The Goodwill Mission
As the four Canberras of No.12 Squadron R.A.F. go from country to country in South America, public interest and enthusiasm continues at an even greater pitch. They reached Bogota, Colombia, on November 7th, after covering the 1,245 miles from Lima, Peru, in about two-and-a-half hours.
After their arrival at Bogota's Techo Airport - which lies at 8,400ft above sea level - they flew over the district in company with the two Hastings Transports which are servicing the flight. On the following day the leader of the mission, A. V-M. D.A. Boyle, demonstrated one of the Canberras over the city, the main streets and squares of which quickly became packed with dense crowds of excited spectators. The mission left on Monday for the Carribean countries and Mexico.
Gannet Flies On Diesel
That the Armstrong Siddeley Double Mamba turboprop is able to run on ship's diesel fuel has long been public knowledge; what is news is that a Fairey Gannet carrier-borne anti-submarine prototype has actually been airborne with this fuel in use. The fuel concerned is 47 cetane, used in the Royal Navy for all diesel-powered generating plant and other auxiliary engines in aircraft carriers. No modifications are necessary to the Double Mamba.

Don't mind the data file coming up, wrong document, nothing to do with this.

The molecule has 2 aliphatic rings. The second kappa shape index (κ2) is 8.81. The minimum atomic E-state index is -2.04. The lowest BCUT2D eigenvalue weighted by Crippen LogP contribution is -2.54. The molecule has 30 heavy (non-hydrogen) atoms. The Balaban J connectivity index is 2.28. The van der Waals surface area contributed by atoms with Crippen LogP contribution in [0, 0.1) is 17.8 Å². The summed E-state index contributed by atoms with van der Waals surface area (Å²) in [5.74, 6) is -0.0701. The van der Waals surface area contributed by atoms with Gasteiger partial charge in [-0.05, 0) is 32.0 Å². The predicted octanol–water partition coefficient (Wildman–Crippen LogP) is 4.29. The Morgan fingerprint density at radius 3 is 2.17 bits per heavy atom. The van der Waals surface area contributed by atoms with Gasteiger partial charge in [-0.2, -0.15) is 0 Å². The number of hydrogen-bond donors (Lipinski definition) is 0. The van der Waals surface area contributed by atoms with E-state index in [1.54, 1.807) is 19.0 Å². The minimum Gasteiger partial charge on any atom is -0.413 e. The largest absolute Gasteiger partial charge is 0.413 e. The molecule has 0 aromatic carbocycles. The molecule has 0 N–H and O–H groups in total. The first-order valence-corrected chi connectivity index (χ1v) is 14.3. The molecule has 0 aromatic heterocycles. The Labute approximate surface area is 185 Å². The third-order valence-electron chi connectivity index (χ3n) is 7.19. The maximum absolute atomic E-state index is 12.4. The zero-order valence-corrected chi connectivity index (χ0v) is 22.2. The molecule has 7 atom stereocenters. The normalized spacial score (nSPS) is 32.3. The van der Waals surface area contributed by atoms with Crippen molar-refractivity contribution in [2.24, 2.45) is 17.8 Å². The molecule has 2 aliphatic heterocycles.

The Long Run
A Dakota of the R.A.A.F., carrying four crew-members and two scientists of the Commonwealth Industrial Research Organization, was reported missing on October 27th after flying 50 miles out to sea from Sydney to observe a rainstorm; the scientists, R.S. Styles and F.W. Campbell, were engaged on rain-making research. Later, air/sea rescue craft found an empty dinghy, evidently swamped by heavy seas. By a strange coincidence, on the same day, an American pilot, Gordon Clauser, disappeared while flying out from Miami, Fla., to "attack" an approaching storm. He was the owner of a hail-prevention company in Oklahoma.
Source: Flight International